Increasing the Amount of Recycled-Content in Packaging

As consumer demand for recycled plastics increases, sustainable packaging leaders look to post-consumer resin (PCR) as one of the best tools in the industry to help create a circular economy. This means companies are racing to increase recycled content in packaging.

There are already a few early adopters who have embraced PCR, such as PepsiCo and Aveda. Read on to learn about those companies and others, which aim to stimulate end markets faster.


In 2015, PepsiCo increased the use of recycled PET by 4 percent to 139 million pounds. Not only that, but PepsiCo’s brands are led by Naked Juice, a company that eliminates the use of virgin PET feedstock in its bottles, helping to save 25% of the energy that’s used in normal manufacturing processes.


85% of Aveda’s skin care and hair styling products use PET bottles or jars that are made of PCR. This personal-care products manufacturer, uses 100% PCR HDPE in packaging its new shampoo and lotion products. Thanks to Aveda’s commitment to the environment and its use of post-consumer resin, these packaging changes reduce the need of virgin resin by 600 tons every year.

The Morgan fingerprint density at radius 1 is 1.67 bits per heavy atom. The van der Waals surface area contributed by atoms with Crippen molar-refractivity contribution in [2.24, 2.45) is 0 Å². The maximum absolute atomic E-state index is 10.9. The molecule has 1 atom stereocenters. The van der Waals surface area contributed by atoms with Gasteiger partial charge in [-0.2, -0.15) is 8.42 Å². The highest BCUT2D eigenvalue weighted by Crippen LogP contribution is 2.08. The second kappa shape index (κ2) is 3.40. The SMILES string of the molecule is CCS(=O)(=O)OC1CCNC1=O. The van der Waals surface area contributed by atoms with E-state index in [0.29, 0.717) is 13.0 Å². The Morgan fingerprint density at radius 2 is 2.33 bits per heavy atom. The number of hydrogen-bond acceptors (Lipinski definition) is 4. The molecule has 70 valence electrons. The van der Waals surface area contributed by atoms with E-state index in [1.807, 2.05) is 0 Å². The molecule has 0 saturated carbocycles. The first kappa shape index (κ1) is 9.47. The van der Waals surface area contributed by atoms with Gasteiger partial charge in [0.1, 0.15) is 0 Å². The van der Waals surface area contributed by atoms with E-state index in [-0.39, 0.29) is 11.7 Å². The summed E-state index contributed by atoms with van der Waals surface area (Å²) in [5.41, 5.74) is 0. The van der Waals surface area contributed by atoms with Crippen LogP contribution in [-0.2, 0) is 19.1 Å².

Seventh Generation

Seventh Generation uses PCR when and where possible, as it aims to manufacture all packaging from recycled and bio-based materials by 2020. Made from 80 percent recycled HDPE, Seventh Generation launched in 2016 its innovative 100-oz laundry detergent bottle, created with 17% bio-based PE and three percent colorant.


PCR can also be implemented into transport packaging, like reusable crates or incidental packaging components. PakTech’s 96% PCR handle for beer cans has already been adopted by many craft breweries.

Applying PCR in packaging portfolios

By 2020, with consumers increasing demand for recycled packaging, Target aims to create three new end markets for recycled materials. Not only that, but the company also focuses its efforts on replacing conventional polyester with recycled plastic in home products, accessories and owned-brand apparel.

This article was adapted from Packaging Digest